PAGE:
In the town of Brookfield, Development Services Administrator Gary Lake says that the town has not yet seen a need to increase public transit but admits that that may change.

"I think it might be an issue when the retail components (at The Corners) are fully operational," Lake said.

Irgens Executive Vice President Dave Arnold said that the company believes employees at The Corridor will be drawn from both Milwaukee and Waukesha, and he is confident that existing infrastructure is adequate to stock the labor force.

At the same time, Arnold said that Irgens would be open to seeing public transportation options expanded.

"While we haven't been involved in any relevant conversations on this matter, we are always open to ideas that more effectively integrate a development like The Corridor with the surrounding community," Arnold said.

Other factors

Rizzo admits that while he feels confident in the Gumina Commerce Center at its present location, he doesn't think extending public transit to the area would be a bad thing.

"We feel pretty good about where we're at with things, but if there was public transportation that came out to the area that would be helpful," Rizzo said. "I don't necessarily anticipate public transportation coming out to Gumina Road, but if it were to at least come down Capitol, that would be helpful."

A majority of Milwaukee Tool's employees drive to the company's headquarters and officials do not expect that to change; however, with the campus resting off of Lisbon Road, a two-lane street, a traffic study is being conducted.

"We're still taking a look at it, but preliminary indications are that the additional traffic expected to be generated is not going to require anything extraordinary," Casey said. "I think it's human nature to focus on the new jobs and trips, but we're at about 8,000 cars a day on Lisbon Road now."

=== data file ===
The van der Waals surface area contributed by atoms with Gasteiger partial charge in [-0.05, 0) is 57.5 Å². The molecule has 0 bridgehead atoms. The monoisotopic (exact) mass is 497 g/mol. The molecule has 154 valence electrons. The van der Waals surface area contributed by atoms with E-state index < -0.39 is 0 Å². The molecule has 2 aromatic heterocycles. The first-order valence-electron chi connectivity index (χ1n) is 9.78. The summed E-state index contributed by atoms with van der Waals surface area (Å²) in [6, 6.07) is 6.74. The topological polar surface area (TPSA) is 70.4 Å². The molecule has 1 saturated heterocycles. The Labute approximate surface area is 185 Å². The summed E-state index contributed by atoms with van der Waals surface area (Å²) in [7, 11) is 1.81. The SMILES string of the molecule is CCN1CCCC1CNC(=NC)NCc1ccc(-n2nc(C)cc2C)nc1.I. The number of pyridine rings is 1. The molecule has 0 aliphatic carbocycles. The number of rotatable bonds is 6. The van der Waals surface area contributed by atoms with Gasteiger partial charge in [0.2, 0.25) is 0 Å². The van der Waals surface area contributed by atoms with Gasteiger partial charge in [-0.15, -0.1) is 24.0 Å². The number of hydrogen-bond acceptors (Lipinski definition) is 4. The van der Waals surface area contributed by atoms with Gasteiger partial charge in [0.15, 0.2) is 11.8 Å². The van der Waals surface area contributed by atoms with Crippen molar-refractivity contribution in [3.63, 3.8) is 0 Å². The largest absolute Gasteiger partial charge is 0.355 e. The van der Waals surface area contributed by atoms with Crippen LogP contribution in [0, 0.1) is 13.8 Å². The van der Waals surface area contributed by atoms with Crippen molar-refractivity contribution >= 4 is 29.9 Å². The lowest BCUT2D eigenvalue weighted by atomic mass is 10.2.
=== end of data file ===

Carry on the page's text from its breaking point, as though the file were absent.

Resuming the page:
Milwaukee Tool officials have told the city that they encourage their employees to use Lisbon and other arterial roads to get to work rather than going through nearby residential neighborhoods.

Traffic remains a concern, as well, beyond the availability of public transit along Bluemound Road, particularly near Brookfield Square, where city of Brookfield City Engineer Jeff Chase says multiple options for improving the area are being looked at.

"We've been looking at a series of studies at the mall and on Moorland Road and a series of improvements at the mall and clearly we're not done there yet," Chase said. "There's another proposal (for expansion) coming forward where we would be looking at adding a whole lot more and I expect that would be the vehicle through which we would do a more exhaustive study of traffic impacts."

In the past, there have been talks among residents, city officials and the Wisconsin Department of Transportation about building a new interchange off of I-94 at Calhoun Road. While the interchange would provide easier access to a number of projects, such as The Corridor and the redeveloped Plaza 173, now called Calhoun Crossings, Arnold says that Irgens is impartial to that addition.

"We're not anticipating any changes to I-94," Arnold said. "The Corridor was designed to assimilate with the interstate's current traffic pattern through Brookfield."